For Freshmen. By Freshmen.
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Jan 13 2017
by Carsen Schroeder

5 Students Who Decided College Wasn't the Path for Them

By Carsen Schroeder - Jan 13 2017

We all waited 12 years for our high school graduation. Some of us may have waited longer than that. Then, you finally got there and moved your tassel over to the left side. It's an amazing and proud moment until reality hits. So what happens now? 

It is expected of any 18-year-old to go to college, get a job and eventually "settle down." Our generation is breaking tradition and taking a new path to their future. Instead of going to college, young adults are making their mark on the world in many other different ways.

1. Following in his family's footsteps. 

William McLeod left high school and enlisted in the Air Force. He only had three days of summer break before he went into his basic training in Lackland Air Force Base, Texas. 

William McLeod 

He was asked why he chose to enlist, and William told Fresh U, "So I could serve my country and help pay for school. I come from a military family on both sides and it was also just a right of passage." Pulled by family tradition, William was able to follow in his relatives footsteps and create a steady foundation for a later education.

Education is such a vital part of our lives. We learn new things every day and attaining an education is a basic right of every human being.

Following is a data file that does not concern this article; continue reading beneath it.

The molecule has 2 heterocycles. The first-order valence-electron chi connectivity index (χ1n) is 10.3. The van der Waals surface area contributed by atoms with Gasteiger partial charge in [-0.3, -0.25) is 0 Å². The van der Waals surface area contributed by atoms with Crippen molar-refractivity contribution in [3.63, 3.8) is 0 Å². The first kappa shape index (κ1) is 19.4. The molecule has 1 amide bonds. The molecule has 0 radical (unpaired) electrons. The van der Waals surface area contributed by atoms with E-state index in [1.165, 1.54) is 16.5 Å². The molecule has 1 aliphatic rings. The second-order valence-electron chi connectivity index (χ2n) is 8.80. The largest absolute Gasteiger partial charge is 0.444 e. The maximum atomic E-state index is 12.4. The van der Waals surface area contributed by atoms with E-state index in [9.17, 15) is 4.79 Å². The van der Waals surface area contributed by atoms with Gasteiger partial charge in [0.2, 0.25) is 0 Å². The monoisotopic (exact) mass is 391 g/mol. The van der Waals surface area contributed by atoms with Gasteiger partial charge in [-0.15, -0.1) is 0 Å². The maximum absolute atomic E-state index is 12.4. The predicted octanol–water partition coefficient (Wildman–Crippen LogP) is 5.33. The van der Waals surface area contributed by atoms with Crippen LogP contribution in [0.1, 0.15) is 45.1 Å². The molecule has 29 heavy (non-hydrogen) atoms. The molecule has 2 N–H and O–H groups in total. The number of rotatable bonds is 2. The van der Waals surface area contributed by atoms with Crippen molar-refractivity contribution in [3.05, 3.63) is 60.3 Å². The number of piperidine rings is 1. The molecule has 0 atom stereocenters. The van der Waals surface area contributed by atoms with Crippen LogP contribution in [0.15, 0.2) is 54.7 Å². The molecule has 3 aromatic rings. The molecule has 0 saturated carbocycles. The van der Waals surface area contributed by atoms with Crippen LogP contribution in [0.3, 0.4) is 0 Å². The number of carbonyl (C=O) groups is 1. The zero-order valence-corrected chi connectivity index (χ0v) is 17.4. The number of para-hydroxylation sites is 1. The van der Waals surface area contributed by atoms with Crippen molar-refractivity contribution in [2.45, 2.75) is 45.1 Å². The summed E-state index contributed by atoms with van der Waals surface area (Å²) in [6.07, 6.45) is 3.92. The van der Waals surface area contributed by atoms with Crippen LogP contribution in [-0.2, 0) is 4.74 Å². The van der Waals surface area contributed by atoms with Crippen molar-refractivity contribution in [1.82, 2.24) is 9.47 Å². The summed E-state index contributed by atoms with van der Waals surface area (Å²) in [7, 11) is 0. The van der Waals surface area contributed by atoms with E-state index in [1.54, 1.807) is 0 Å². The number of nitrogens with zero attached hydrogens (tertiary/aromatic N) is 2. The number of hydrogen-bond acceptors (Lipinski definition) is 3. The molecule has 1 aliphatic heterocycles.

2. Straight to business. 

Christian Kelley went to college straight out of high school and worked a part-time job, making deliveries. His second year into school, he has moved to a full-time job and started his own business. 

Ali Kimura

He explained to Fresh U the basics of his business: "I go out to customers' homes and clean their electronics for them (TVs, computers, laptops, appliances, etc.) Stuff that if you do it wrong you can seriously damage it, so I have a bit of a niche market." Christian fast-tracked his life and established himself in the business world all on his own. He presents an example of a success story for self-discipline and determination.

It is often the expectation that after, or during college, people should start to establish their career. Though it is rare to go directly from high school to a career you love, it is not impossible. We all have hobbies while we are young. Some have like sports, theater or debate. 

3. The dancer in all of us.

Kate Anderson chose to dance. She trained at the Kansas City Ballet, and originally planned to go to college at the University of Utah, but she was offered a traineeship over the summer and decided that she didn't want to pass up the opportunity.

Jenna Fackrell 

Now, Kate is currently a trainee at the Kansas City Ballet which is part of the second company. So as a trainee, she dances corps parts with the main company as well as does performances around the Kansas City area to educate people on dance and how the art form can grow and change.